Hans Camenzind RIP

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Hans Camenzind RIP

Postposted on Wed Aug 22, 2012 10:04 am

I missed this news when it happened a week ago, and was travelling with little time spent on TR, so maybe I missed this in a shortbread: Hans Camenzind, who invented the 555 timer and the first Class D amplifier, has died.

In tech we tend to focus on the companies, and their CEOs, but overlook the many brilliant engineers who create the actual innovations that make all of it possible. This is especially true for the pioneers who built the fundamental building blocks at the cusp of the digital transition, when tech was much less sexy and clever innovations just got built into millions of devices without fanfare, their originators going on to the next thing in relative obscurity. But we should at least acknowledge them once, if only after they've died: it's pretty certain devices you depend on every day contain circuits originally designed by Camenzind. The Class D amplifier powers the speaker in your cell phone, and in most other powered speaker applications including many HT setups. The elegant 555 timer is seemingly everywhere, in everything (Wikipedia states that ten years ago a billion of them were being produced every year, mostly designed into larger ICs) from debounced latches and switches to LED flashers and all sorts of measurement equipment. And in PWM: if your PC fans (or any other motor) are PWM-controlled, they're probably using some variant of the 555 circuit.

So the next time you answer a call on your cell, or adjust the fan speed in your computer, pause for just a moment and give a thought to Hans Camenzind, and all the other mostly-forgotten engineers like him.
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Re: Hans Camenzind RIP

Postposted on Wed Aug 22, 2012 10:15 am

555 timers and class D amplifiers...impressive.

/pause
/salute
/toast
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Re: Hans Camenzind RIP

Postposted on Wed Aug 22, 2012 4:17 pm

I used the 555 timing chip in my senior project back in the 1970's. It was at the heart of a frequency modulated communications system that sent voice over pulses of infrared light. I never knew who created the 555. Rest well, Hans.
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Re: Hans Camenzind RIP

Postposted on Wed Aug 22, 2012 5:29 pm

The 555 is one of those chips that have made so many projects possible that it's hard to even begin saying what a contribution he made.
RIP Hans.
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Re: Hans Camenzind RIP

Postposted on Wed Aug 22, 2012 10:39 pm

Wow. I remember going to the bank to get money orders (didn't have a checking account or credit card back then) to mail order (yes, a handwritten order via snail mail) 555 chips from Jameco back in the 1970s, when I was still in high school.

Edit...

You can even still get 'em from major parts distributors, in the original 8-pin DIP form factor: http://www.digikey.com/product-detail/e ... -ND/277057

Pretty amazing that a 40 year old chip is still widely used enough to be a stock item.

RIP Hans, betcha never suspected when you invented the 555 that the design would outlive you!
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Re: Hans Camenzind RIP

Postposted on Thu Aug 23, 2012 6:00 am

Oh yes, I almost used 555s in my senior project...in 2011, and still used them for a few labs along the way. Lot's of manufacturers still make them, too.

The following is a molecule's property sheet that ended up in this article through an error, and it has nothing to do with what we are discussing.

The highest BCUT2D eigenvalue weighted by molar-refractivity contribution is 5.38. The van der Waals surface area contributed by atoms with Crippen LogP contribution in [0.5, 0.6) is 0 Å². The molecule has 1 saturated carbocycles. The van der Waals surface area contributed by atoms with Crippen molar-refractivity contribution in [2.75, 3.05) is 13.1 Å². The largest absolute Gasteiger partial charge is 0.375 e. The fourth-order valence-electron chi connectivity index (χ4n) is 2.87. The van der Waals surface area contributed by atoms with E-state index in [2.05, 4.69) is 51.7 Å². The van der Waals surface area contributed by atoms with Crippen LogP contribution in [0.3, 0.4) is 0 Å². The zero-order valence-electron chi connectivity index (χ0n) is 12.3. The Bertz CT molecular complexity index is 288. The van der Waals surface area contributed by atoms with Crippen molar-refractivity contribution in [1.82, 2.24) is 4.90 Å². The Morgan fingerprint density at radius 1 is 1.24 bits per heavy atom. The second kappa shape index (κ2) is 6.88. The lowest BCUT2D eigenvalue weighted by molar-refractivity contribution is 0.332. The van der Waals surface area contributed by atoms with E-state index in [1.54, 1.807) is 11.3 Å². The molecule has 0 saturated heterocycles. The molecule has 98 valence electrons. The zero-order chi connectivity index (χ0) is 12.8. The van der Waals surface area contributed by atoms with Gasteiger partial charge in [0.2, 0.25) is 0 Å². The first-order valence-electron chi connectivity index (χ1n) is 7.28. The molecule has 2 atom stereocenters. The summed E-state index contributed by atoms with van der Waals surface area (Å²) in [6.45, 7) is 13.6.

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Re: Hans Camenzind RIP

Postposted on Thu Aug 23, 2012 11:55 am

Probably no 555 timer or equivalent in a PWM in a PC, more like a bunch of simple logic with some registers for control with a reference clock input...

However as an engineer, it is depressing to think that for all of the cool useful stuff we create, we will never get rich from them. Someone else usually does as we are so busy designing we have no time to market our ideas or to start a business, or whatever. Not to mention when we are stuck in front of a PC for hours on end, our personal skills suffer and therefor our sales talent is abysmal. Typically at least...
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Re: Hans Camenzind RIP

Postposted on Wed Aug 29, 2012 10:56 am

Conversely, I was traveling this past week and missed this post, but this is interesting news. I had no idea the 555 and the Class-D amplifier were invented by the same guy although it makes sense: once you have a cheap and reliable clock source, you have a basis for finding new ways to process time-dependent signals, so the research paths are complementary. Plus, anyone developing new analog circuits way back when would almost certainly have been tinkering with amplifier applications at the same time.

liquidsquid wrote:However as an engineer, it is depressing to think that for all of the cool useful stuff we create, we will never get rich from them. Someone else usually does as we are so busy designing we have no time to market our ideas or to start a business, or whatever. Not to mention when we are stuck in front of a PC for hours on end, our personal skills suffer and therefor our sales talent is abysmal. Typically at least...

Meh, I think you're confusing cause and effect. Good engineers by nature tend to be problem-solving introverts, which is why they have time and inclination to come up with useful things, but not necessarily the skills to develop those things into marketable properties. Very few have the combined talent to become full-cycle product developers and resellers, and those that do quite often end up in various snake-oil businesses.
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